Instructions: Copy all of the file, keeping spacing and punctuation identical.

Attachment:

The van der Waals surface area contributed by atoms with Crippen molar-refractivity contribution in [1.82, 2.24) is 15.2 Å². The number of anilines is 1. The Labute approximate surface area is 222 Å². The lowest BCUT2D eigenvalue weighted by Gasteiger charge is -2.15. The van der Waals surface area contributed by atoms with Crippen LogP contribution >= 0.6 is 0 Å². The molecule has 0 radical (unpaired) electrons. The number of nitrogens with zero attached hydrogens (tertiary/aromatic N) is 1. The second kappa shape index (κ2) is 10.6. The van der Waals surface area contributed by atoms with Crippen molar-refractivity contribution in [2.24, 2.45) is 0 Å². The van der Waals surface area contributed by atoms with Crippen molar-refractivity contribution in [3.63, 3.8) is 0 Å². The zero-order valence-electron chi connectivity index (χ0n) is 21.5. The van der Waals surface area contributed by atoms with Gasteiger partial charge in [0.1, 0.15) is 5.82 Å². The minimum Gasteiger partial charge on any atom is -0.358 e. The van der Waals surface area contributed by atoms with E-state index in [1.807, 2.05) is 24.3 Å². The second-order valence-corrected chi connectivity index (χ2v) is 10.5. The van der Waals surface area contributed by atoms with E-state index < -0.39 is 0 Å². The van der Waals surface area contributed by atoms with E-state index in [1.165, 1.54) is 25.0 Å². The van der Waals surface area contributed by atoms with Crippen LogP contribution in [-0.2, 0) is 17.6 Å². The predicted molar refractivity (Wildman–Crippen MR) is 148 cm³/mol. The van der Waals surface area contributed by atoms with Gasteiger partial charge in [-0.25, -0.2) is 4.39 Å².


The van der Waals surface area contributed by atoms with Crippen molar-refractivity contribution in [1.82, 2.24) is 15.2 Å². The number of anilines is 1. The Labute approximate surface area is 222 Å². The lowest BCUT2D eigenvalue weighted by Gasteiger charge is -2.15. The van der Waals surface area contributed by atoms with Crippen LogP contribution >= 0.6 is 0 Å². The molecule has 0 radical (unpaired) electrons. The number of nitrogens with zero attached hydrogens (tertiary/aromatic N) is 1. The second kappa shape index (κ2) is 10.6. The van der Waals surface area contributed by atoms with Crippen molar-refractivity contribution in [2.24, 2.45) is 0 Å². The van der Waals surface area contributed by atoms with Crippen molar-refractivity contribution in [3.63, 3.8) is 0 Å². The zero-order valence-electron chi connectivity index (χ0n) is 21.5. The van der Waals surface area contributed by atoms with Gasteiger partial charge in [0.1, 0.15) is 5.82 Å². The minimum Gasteiger partial charge on any atom is -0.358 e. The van der Waals surface area contributed by atoms with E-state index in [1.807, 2.05) is 24.3 Å². The second-order valence-corrected chi connectivity index (χ2v) is 10.5. The van der Waals surface area contributed by atoms with E-state index < -0.39 is 0 Å². The van der Waals surface area contributed by atoms with E-state index in [1.165, 1.54) is 25.0 Å². The van der Waals surface area contributed by atoms with Crippen LogP contribution in [-0.2, 0) is 17.6 Å². The predicted molar refractivity (Wildman–Crippen MR) is 148 cm³/mol. The van der Waals surface area contributed by atoms with Gasteiger partial charge in [-0.25, -0.2) is 4.39 Å².